This story was originally published and last updated .
Physical media has its time and its place, but in the era of ultra-fast home Wi-Fi and high-res smartphones and tablets, a Blu-Ray or DVD basically makes no sense for a lot of the ways we now consume content. While ripping your collection of discs to digital can be time-consuming and comes with a real cost (disk space), going through the trouble can get you something Netflix can't: permanent, go-anywhere access to your complete media collection that no one can take away.
In this guide, we'll show you how to get started ripping your DVDs and Blu-Rays, stripping the DRM protection, and converting them into more space-friendly and watchable formats for all of your devices.
Kodi (formerly XBMC) has attracted an undeservedly bad rap outside media streaming circles, garnering a piracy-associated reputation that isn't quite merited — at least, in my opinion. Whatever you might believe, it looks like Sony might be taking a critical view of the project, too, as reports indicate that at least some of the company's recent Android TVs are actively blocking the app.
Users of open-source media player Kodi (formerly XMBC) have been waiting for release 18 (codenamed "Leia") for almost two years. Now, after what the project itself describes as a "long gestation," Kodi 18 is available for all supported platforms. It has a massive list of changes, including Android Leanback suggestions, and support for retro gaming emulators.
Around half a week ago we reported that Sony appeared to be blocking the installation of Kodi — the occasionally maligned media-streaming platform — on some of its recent Android TVs. While there is an effective block in place, we're told by Sony that it was an accident, and the next software update for affected platforms will deliver a fix.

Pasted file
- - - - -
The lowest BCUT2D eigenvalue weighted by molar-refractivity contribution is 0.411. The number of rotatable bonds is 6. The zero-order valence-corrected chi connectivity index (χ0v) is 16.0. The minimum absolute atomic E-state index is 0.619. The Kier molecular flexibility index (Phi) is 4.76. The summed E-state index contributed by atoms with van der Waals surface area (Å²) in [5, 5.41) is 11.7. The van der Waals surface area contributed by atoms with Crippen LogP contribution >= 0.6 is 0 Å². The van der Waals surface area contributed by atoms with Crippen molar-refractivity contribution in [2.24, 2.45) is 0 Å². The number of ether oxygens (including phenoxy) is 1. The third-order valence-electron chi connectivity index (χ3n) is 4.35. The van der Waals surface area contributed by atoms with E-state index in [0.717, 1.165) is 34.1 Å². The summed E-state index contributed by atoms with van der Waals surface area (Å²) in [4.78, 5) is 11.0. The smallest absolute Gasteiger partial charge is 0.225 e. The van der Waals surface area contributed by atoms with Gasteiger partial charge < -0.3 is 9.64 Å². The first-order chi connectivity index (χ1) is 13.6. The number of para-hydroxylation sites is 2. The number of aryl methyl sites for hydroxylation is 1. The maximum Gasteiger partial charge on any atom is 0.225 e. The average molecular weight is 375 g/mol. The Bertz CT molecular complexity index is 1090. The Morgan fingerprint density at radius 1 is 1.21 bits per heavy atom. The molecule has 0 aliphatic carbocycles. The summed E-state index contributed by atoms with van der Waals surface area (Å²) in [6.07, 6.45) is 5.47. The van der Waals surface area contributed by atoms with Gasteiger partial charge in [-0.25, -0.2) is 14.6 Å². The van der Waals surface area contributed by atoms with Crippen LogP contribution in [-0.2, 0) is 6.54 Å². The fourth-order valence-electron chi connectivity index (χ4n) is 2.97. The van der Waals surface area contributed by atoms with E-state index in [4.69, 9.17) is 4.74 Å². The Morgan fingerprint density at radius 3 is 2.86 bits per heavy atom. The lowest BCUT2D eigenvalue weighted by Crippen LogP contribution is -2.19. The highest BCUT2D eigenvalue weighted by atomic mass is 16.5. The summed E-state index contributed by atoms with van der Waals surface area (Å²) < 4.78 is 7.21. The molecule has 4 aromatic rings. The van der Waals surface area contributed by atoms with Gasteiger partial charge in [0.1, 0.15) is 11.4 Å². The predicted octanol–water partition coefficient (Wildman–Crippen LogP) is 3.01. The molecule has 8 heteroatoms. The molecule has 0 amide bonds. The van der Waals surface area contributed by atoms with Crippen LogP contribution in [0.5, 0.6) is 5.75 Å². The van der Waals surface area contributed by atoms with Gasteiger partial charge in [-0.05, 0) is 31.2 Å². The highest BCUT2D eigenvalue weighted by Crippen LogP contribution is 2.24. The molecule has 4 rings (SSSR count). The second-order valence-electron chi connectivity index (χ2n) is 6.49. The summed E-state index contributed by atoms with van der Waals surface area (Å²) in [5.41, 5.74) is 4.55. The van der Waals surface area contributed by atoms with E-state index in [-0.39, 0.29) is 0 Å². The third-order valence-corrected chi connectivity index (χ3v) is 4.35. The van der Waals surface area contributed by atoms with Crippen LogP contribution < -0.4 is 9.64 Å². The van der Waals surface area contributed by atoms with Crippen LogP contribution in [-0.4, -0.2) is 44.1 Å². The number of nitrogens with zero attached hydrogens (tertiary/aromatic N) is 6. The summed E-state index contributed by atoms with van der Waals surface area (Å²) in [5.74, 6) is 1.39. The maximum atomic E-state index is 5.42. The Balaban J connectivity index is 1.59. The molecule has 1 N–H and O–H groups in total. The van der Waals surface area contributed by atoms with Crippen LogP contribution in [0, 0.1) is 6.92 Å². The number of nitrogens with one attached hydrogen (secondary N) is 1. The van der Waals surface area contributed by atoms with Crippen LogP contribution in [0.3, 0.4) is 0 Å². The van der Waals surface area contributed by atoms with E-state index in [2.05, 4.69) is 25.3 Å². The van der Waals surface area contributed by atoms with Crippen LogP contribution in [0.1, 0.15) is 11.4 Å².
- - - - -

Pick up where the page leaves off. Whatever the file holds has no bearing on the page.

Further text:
April Fools' day is almost upon us, but each year at least a few companies are unable to restrain themselves, pushing out their pranks early as the remainder dribble out over the day itself. Google's various divisions do some decent work each year—last year's Google Gnome was itpretty good, and the Maps team's 2014 Pokemon prank was memorable. OnePlus even has a history of pulling off a decent prank. But, there are a ton of individual companies and gags to follow.
It can be tough keeping track, so let us handle the work while you enjoy the jokes.
What's worse than a security vulnerability in a widely-used program? A security vulnerability in several widely-used programs. Researchers from Check Point Software Technologies have uncovered a flaw in a handful of media players (including VLC, Kodi, Stremio, and PopcornTime) that allows hackers to run executable code through subtitle files.
Kodi, formerly known as XBMC, is an open-source media player that is available on a variety of platforms - including Android. If you use Kodi on your Android TV, you'll be happy to know that the next major release will support Leanback suggestions and voice search.
Kodi, perhaps better known by its former name XBMC, is one of the most popular media centers around. It's open source, cross-platform, and is endlessly extendable - what's not to love? Now Kodi 17, codenamed 'Krypton,' is live on the Play Store with thousands of new features and bug fixes.
Kodi version 17 is bringing a new look to the app that turns your Android device into a media center. Some of you may still recall the open source project by its old name, XBMC. Either way, the upcoming release has reached beta status. That makes now a good time to dive in if you can't wait to get what's coming next.
Kodi is a popular name in media streaming circles, not least because it can run on pretty much anything. Last year, an Android app was released, which has gone to achieve over five million downloads. However, that's where it may stay, at least for the time being. In the last few days, the sole developer of the app, Chris Browet, a.k.a. Koying, has quit working on Kodi and resumed development on his forked version, Semper Media Center, or SPMC for short.
The reason he quit isn't entirely clear, but it seems to have resulted from creative and philosophical coding differences with the main Kodi developers.